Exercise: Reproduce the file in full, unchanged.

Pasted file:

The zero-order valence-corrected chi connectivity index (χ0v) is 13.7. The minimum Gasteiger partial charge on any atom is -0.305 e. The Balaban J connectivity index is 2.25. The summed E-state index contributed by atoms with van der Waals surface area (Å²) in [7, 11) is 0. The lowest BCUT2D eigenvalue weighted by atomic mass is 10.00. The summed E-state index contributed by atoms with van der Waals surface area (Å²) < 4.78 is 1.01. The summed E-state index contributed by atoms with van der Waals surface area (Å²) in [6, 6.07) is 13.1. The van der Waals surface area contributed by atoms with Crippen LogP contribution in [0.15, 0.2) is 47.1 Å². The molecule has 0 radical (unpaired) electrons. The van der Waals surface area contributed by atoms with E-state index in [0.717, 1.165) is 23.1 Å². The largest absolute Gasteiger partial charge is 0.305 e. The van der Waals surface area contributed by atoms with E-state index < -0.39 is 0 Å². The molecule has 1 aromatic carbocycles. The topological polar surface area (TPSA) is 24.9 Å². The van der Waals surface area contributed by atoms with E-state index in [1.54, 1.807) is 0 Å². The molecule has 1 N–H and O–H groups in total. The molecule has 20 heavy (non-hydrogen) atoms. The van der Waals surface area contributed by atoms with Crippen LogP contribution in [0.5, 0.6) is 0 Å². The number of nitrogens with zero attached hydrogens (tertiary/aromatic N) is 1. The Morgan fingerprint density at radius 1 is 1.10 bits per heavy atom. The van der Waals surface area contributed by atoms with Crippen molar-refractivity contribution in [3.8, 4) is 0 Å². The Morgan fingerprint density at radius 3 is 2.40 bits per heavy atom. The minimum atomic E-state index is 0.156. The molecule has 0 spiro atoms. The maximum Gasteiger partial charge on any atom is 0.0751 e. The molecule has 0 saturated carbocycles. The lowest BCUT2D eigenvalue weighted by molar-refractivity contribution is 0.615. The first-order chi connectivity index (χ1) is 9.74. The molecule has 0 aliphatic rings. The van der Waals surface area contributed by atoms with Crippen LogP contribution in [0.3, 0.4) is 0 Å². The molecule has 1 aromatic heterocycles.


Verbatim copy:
The zero-order valence-corrected chi connectivity index (χ0v) is 13.7. The minimum Gasteiger partial charge on any atom is -0.305 e. The Balaban J connectivity index is 2.25. The summed E-state index contributed by atoms with van der Waals surface area (Å²) in [7, 11) is 0. The lowest BCUT2D eigenvalue weighted by atomic mass is 10.00. The summed E-state index contributed by atoms with van der Waals surface area (Å²) < 4.78 is 1.01. The summed E-state index contributed by atoms with van der Waals surface area (Å²) in [6, 6.07) is 13.1. The van der Waals surface area contributed by atoms with Crippen LogP contribution in [0.15, 0.2) is 47.1 Å². The molecule has 0 radical (unpaired) electrons. The van der Waals surface area contributed by atoms with E-state index in [0.717, 1.165) is 23.1 Å². The largest absolute Gasteiger partial charge is 0.305 e. The van der Waals surface area contributed by atoms with E-state index < -0.39 is 0 Å². The molecule has 1 aromatic carbocycles. The topological polar surface area (TPSA) is 24.9 Å². The van der Waals surface area contributed by atoms with E-state index in [1.54, 1.807) is 0 Å². The molecule has 1 N–H and O–H groups in total. The molecule has 20 heavy (non-hydrogen) atoms. The van der Waals surface area contributed by atoms with Crippen LogP contribution in [0.5, 0.6) is 0 Å². The number of nitrogens with zero attached hydrogens (tertiary/aromatic N) is 1. The Morgan fingerprint density at radius 1 is 1.10 bits per heavy atom. The van der Waals surface area contributed by atoms with Crippen molar-refractivity contribution in [3.8, 4) is 0 Å². The Morgan fingerprint density at radius 3 is 2.40 bits per heavy atom. The minimum atomic E-state index is 0.156. The molecule has 0 spiro atoms. The maximum Gasteiger partial charge on any atom is 0.0751 e. The molecule has 0 saturated carbocycles. The lowest BCUT2D eigenvalue weighted by molar-refractivity contribution is 0.615. The first-order chi connectivity index (χ1) is 9.74. The molecule has 0 aliphatic rings. The van der Waals surface area contributed by atoms with Crippen LogP contribution in [0.3, 0.4) is 0 Å². The molecule has 1 aromatic heterocycles.